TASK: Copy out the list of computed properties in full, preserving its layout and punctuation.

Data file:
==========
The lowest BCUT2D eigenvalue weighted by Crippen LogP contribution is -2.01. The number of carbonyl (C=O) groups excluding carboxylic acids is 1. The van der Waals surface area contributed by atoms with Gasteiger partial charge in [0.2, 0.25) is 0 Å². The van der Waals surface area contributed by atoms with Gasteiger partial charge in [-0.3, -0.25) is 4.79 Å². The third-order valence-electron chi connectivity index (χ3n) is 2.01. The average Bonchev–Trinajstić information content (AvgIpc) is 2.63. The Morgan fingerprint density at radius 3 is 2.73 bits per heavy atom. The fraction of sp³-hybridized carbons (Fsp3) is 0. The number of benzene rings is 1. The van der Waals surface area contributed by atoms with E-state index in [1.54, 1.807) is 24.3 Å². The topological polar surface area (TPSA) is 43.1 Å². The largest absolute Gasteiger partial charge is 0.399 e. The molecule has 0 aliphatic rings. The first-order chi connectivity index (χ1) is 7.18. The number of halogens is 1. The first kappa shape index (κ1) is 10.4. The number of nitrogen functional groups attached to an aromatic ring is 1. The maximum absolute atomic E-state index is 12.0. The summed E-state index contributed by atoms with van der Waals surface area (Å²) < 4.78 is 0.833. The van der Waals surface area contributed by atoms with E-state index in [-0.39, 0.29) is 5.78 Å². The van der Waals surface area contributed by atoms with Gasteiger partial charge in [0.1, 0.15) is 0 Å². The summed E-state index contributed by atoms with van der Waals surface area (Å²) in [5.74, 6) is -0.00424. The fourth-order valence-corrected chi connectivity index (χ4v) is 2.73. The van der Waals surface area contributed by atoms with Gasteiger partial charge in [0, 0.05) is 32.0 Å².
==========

The lowest BCUT2D eigenvalue weighted by Crippen LogP contribution is -2.01. The number of carbonyl (C=O) groups excluding carboxylic acids is 1. The van der Waals surface area contributed by atoms with Gasteiger partial charge in [0.2, 0.25) is 0 Å². The van der Waals surface area contributed by atoms with Gasteiger partial charge in [-0.3, -0.25) is 4.79 Å². The third-order valence-electron chi connectivity index (χ3n) is 2.01. The average Bonchev–Trinajstić information content (AvgIpc) is 2.63. The Morgan fingerprint density at radius 3 is 2.73 bits per heavy atom. The fraction of sp³-hybridized carbons (Fsp3) is 0. The number of benzene rings is 1. The van der Waals surface area contributed by atoms with E-state index in [1.54, 1.807) is 24.3 Å². The topological polar surface area (TPSA) is 43.1 Å². The largest absolute Gasteiger partial charge is 0.399 e. The molecule has 0 aliphatic rings. The first-order chi connectivity index (χ1) is 7.18. The number of halogens is 1. The first kappa shape index (κ1) is 10.4. The number of nitrogen functional groups attached to an aromatic ring is 1. The maximum absolute atomic E-state index is 12.0. The summed E-state index contributed by atoms with van der Waals surface area (Å²) < 4.78 is 0.833. The van der Waals surface area contributed by atoms with E-state index in [-0.39, 0.29) is 5.78 Å². The van der Waals surface area contributed by atoms with Gasteiger partial charge in [0.1, 0.15) is 0 Å². The summed E-state index contributed by atoms with van der Waals surface area (Å²) in [5.74, 6) is -0.00424. The fourth-order valence-corrected chi connectivity index (χ4v) is 2.73. The van der Waals surface area contributed by atoms with Gasteiger partial charge in [0, 0.05) is 32.0 Å².